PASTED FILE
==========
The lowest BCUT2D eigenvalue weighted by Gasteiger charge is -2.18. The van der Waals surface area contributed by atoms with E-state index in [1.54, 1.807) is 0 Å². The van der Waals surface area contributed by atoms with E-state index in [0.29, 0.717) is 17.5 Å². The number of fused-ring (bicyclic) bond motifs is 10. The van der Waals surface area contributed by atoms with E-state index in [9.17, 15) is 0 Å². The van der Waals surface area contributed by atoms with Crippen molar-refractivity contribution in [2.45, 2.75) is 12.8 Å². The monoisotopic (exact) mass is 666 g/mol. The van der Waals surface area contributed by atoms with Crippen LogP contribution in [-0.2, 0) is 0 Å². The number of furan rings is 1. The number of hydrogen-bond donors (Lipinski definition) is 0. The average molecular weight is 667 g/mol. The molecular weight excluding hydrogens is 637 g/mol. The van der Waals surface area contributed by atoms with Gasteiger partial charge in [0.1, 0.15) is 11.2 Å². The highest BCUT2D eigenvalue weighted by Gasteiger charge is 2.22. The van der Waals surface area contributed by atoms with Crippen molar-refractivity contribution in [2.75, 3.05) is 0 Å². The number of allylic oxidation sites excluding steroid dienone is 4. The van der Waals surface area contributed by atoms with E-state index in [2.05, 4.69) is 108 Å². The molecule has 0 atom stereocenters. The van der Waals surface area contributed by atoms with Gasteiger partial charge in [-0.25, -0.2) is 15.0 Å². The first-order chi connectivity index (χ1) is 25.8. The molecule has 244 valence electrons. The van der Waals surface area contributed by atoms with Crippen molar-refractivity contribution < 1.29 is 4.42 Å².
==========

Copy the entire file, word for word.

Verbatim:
The lowest BCUT2D eigenvalue weighted by Gasteiger charge is -2.18. The van der Waals surface area contributed by atoms with E-state index in [1.54, 1.807) is 0 Å². The van der Waals surface area contributed by atoms with E-state index in [0.29, 0.717) is 17.5 Å². The number of fused-ring (bicyclic) bond motifs is 10. The van der Waals surface area contributed by atoms with E-state index in [9.17, 15) is 0 Å². The van der Waals surface area contributed by atoms with Crippen molar-refractivity contribution in [2.45, 2.75) is 12.8 Å². The monoisotopic (exact) mass is 666 g/mol. The van der Waals surface area contributed by atoms with Crippen LogP contribution in [-0.2, 0) is 0 Å². The number of furan rings is 1. The number of hydrogen-bond donors (Lipinski definition) is 0. The average molecular weight is 667 g/mol. The molecular weight excluding hydrogens is 637 g/mol. The van der Waals surface area contributed by atoms with Gasteiger partial charge in [0.1, 0.15) is 11.2 Å². The highest BCUT2D eigenvalue weighted by Gasteiger charge is 2.22. The van der Waals surface area contributed by atoms with Crippen molar-refractivity contribution in [2.75, 3.05) is 0 Å². The number of allylic oxidation sites excluding steroid dienone is 4. The van der Waals surface area contributed by atoms with E-state index in [2.05, 4.69) is 108 Å². The molecule has 0 atom stereocenters. The van der Waals surface area contributed by atoms with Gasteiger partial charge in [-0.25, -0.2) is 15.0 Å². The first-order chi connectivity index (χ1) is 25.8. The molecule has 244 valence electrons. The van der Waals surface area contributed by atoms with Crippen molar-refractivity contribution < 1.29 is 4.42 Å².